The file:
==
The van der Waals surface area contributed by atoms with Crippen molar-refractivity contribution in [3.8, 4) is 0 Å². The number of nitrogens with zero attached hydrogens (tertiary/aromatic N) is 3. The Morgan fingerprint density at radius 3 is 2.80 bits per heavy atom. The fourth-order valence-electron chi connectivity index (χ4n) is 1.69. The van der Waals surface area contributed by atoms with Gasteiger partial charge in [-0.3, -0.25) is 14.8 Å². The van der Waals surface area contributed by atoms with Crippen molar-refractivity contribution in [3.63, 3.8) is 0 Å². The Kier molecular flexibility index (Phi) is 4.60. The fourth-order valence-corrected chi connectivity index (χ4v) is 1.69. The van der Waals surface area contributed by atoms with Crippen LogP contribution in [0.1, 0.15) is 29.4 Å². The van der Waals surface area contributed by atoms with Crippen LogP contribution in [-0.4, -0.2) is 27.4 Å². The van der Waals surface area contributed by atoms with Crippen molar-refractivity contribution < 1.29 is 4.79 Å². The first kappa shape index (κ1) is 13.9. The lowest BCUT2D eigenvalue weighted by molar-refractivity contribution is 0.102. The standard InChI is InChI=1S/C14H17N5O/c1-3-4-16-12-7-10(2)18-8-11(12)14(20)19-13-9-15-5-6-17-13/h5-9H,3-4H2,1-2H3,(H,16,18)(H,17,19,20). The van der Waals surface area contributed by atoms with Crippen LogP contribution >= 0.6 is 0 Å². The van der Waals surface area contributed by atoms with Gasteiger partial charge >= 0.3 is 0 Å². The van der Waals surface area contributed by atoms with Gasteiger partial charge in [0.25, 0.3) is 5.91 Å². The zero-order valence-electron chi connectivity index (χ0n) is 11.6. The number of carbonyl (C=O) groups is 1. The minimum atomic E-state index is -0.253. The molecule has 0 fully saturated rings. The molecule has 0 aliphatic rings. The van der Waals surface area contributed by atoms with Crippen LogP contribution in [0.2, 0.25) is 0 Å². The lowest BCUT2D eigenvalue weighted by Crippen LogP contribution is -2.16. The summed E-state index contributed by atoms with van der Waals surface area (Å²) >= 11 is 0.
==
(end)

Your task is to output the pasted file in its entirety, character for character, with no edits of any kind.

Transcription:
The van der Waals surface area contributed by atoms with Crippen molar-refractivity contribution in [3.8, 4) is 0 Å². The number of nitrogens with zero attached hydrogens (tertiary/aromatic N) is 3. The Morgan fingerprint density at radius 3 is 2.80 bits per heavy atom. The fourth-order valence-electron chi connectivity index (χ4n) is 1.69. The van der Waals surface area contributed by atoms with Gasteiger partial charge in [-0.3, -0.25) is 14.8 Å². The van der Waals surface area contributed by atoms with Crippen molar-refractivity contribution in [3.63, 3.8) is 0 Å². The Kier molecular flexibility index (Phi) is 4.60. The fourth-order valence-corrected chi connectivity index (χ4v) is 1.69. The van der Waals surface area contributed by atoms with Crippen LogP contribution in [0.1, 0.15) is 29.4 Å². The van der Waals surface area contributed by atoms with Crippen LogP contribution in [-0.4, -0.2) is 27.4 Å². The van der Waals surface area contributed by atoms with Crippen molar-refractivity contribution < 1.29 is 4.79 Å². The first kappa shape index (κ1) is 13.9. The lowest BCUT2D eigenvalue weighted by molar-refractivity contribution is 0.102. The standard InChI is InChI=1S/C14H17N5O/c1-3-4-16-12-7-10(2)18-8-11(12)14(20)19-13-9-15-5-6-17-13/h5-9H,3-4H2,1-2H3,(H,16,18)(H,17,19,20). The van der Waals surface area contributed by atoms with Crippen LogP contribution >= 0.6 is 0 Å². The van der Waals surface area contributed by atoms with Gasteiger partial charge >= 0.3 is 0 Å². The van der Waals surface area contributed by atoms with Gasteiger partial charge in [0.25, 0.3) is 5.91 Å². The zero-order valence-electron chi connectivity index (χ0n) is 11.6. The number of carbonyl (C=O) groups is 1. The minimum atomic E-state index is -0.253. The molecule has 0 fully saturated rings. The molecule has 0 aliphatic rings. The van der Waals surface area contributed by atoms with Crippen LogP contribution in [0.2, 0.25) is 0 Å². The lowest BCUT2D eigenvalue weighted by Crippen LogP contribution is -2.16. The summed E-state index contributed by atoms with van der Waals surface area (Å²) >= 11 is 0.